Felliniesque: Celebrating a pioneer of Italian cinema

Friday, 13 March 2020 00:02 -     - {{hitsCtrl.values.hits}}

Modern cinema wouldn’t be the same without the Italian filmmaker Federico Fellini. To this day, his filmmaking techniques have shaped entire movements in cinema, and influenced some of the greatest filmmakers of our time. His style of visual storytelling was distinct and revolutionary, that the expression Felliniesque is still relevant in today’s cinematic narration.

Born in 1920 in the seaside town of Rimini, Fellini started his career as he moved to Rome in the 1930s. Beginning as a cartoonist and writer for magazines and radio stations, Fellini got his first taste for filmmaking as a screenwriter for Roberto Rossellini’s Neorealist classic ‘Roma, città aperta’. His work on this film would earn him his first Oscar nomination. Since then, he would become one of Italy’s most prolific screenwriters. Eventually, he would make his debut as a director with ‘Luci del varietà’ in 1950, but he would only find commercial and critical success with his film ‘I vitelloni’ in 1953.

With a distinct enough style to define the post-war cinematic movement, Fellini’s artistic vision always involved “looking at reality with an honest eye – but any kind of reality; not just social reality, but also spiritual reality, metaphysical reality, anything man has inside him”.

His films would depict the seedy side of show business or the monotonous routines of everyday life. He would feature foolish protagonists and study human nature. His style was so unique in its use of dreamlike and hallucinatory imagery superimposed over ordinary situations. Even his use of music as a part of character treatment added an extra layer of detail to his films and is a result of his collaborations with the famous Italian composer, Nino Rota.

Over the course of his vast career, Fellini’s most notable works stand out even amongst today’s cinematic masterpieces. ‘I vitelloni’ (1953) depicts the boredom of provincial life and reflects Fellini’s own childhood in Rimini. ‘La Strada’ or ‘The Road’, his 1954 classic depicts the story of Gelsomina, a young woman sold to a circus strongman and treated cruelly. Fellini’s wife, Giulietta Masina would often feature in his films and she plays the role of Gelsomina. She would complement his dreamlike style and had the “gift of evoking a kind of waking dream quite spontaneously, as if it were taking place quite outside her own consciousness”. 

The film would win the Oscar for Best Foreign Film, and Nina Rota’s theme song would become a hit. ‘Il bidone’ (1955) featured a gang of con men impersonating priests in order to rob a priesthood. ‘Le notti di Cabiria’ or ‘The Nights of Cabiria’ again starred Masina as a good-natured Roman prostitute and went on to win the Oscar for Best Foreign Film again.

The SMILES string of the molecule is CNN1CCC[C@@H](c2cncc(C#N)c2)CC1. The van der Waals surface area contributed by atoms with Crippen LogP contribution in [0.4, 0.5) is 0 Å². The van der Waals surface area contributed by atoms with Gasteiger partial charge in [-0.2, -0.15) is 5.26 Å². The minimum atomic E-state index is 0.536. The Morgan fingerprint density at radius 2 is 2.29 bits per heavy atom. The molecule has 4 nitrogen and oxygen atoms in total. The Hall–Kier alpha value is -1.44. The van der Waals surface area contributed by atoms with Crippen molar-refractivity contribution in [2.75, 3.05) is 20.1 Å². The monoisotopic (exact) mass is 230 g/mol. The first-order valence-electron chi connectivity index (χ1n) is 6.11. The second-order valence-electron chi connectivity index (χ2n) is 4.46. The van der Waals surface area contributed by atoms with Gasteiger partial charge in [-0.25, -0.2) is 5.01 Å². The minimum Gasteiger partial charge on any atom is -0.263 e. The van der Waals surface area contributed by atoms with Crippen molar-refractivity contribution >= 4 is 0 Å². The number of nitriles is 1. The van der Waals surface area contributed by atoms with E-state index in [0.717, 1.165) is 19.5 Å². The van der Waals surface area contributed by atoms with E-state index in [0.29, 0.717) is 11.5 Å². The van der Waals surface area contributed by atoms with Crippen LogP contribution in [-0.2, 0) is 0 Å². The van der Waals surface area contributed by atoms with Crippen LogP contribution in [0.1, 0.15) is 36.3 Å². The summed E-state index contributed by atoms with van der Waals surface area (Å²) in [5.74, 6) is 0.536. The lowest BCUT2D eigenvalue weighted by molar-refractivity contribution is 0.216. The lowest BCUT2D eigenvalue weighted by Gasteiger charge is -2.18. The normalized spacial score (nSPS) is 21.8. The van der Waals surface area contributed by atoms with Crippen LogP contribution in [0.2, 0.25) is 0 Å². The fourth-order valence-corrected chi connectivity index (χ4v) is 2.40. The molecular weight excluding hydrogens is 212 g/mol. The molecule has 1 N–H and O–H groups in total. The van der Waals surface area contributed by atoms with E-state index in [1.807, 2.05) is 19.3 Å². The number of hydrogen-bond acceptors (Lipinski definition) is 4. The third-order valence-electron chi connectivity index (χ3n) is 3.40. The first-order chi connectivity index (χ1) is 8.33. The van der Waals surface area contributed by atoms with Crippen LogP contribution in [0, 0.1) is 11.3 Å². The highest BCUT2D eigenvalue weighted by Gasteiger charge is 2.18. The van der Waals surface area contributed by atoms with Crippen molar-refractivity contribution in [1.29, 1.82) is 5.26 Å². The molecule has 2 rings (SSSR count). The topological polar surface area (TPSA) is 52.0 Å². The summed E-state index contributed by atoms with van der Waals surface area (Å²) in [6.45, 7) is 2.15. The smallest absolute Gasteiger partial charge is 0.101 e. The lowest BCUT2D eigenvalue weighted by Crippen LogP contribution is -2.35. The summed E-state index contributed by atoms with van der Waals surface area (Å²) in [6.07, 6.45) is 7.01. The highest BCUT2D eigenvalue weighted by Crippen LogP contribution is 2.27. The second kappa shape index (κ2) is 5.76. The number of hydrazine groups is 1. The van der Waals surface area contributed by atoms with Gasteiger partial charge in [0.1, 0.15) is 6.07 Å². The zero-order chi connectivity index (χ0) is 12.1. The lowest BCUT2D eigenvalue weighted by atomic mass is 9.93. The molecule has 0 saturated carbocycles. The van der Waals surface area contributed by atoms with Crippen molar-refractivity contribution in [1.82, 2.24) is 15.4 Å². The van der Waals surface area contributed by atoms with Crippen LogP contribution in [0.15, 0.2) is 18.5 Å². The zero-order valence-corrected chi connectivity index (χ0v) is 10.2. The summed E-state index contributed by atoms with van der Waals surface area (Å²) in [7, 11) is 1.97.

‘La Dolce Vita’ or ‘The Sweet Life’ features the story of a writer who abandons his literary ambitions to become a gossip columnist and reporter on the activities of the self-indulgent aristocracy around Via Veneto. The film was condemned by The Vatican for its depictions of a hedonistic lifestyle but gained Fellini and international audience beyond the reach of his art house productions. 

The film also popularised three terms in the English language: Felliniesque to describe quirkiness or bizarreness in a director’s style, Paparazzi to describe the celebrity-stalking photographers after the character in the film named Paparazzo, and La Dolce Vita, the title of the film itself to describe a shallow materialistic lifestyle. The film was awarded the Palme d’Or at the Cannes Film Festival. Fellini would also win two more Oscars for Best Foreign Film for ‘8 1/2’, a story of a troubled director struggling with creative stagnation struggling to release a new film, and ‘Amarcord’, a story of a young boy and his friends living in a seaside town and observing the eccentric behaviours of the people around them. 

Less famous abroad, because of some sexual explicit scenes, but culturally very important is the movie Satyricon, based on the novel of the ancient Roman writer Petronius Arbiter. In this movie, Fellini uses characters to describe human vices, dreams and ambitions and they are described with a modern psychoanalytical approach. This movie is amongst the most introspective and psychological of his work, together with la Dolce Vita. The human condition is analysed without generosity and all the characters show a modern existential and religious anxiety.

A lot of Federico Fellini’s works contain a part of his personal story, as seen on films like ‘I vitelloni’ and ‘Amarcord’ which is set at provincial seaside towns, much like the one he grew up in. The title of the film ‘8 1/2’ is the number of films Fellini had directed, and the story focuses on a director and reflects some of his own struggles. “All art is autobiographical. The pearl is the oyster’s autobiography” says Fellini. In his complex observations of human nature, many of his influences are drawn from the work of Carl Jung on psychoanalytic theory.

Federico Fellini’s introspective way to present a sub text under the description of his characters has undoubtedly shaped the path of cinema to what it is today. His influence has inspired directors like Martin Scorsese, Woody Allen, Francis Ford Coppola, David Lynch, Tim Burton, Spike Lee and many more, and his style and technique has produced a vast body of work with complex characters, stunning visuals, moving music and intricate stories to inspire generations to come.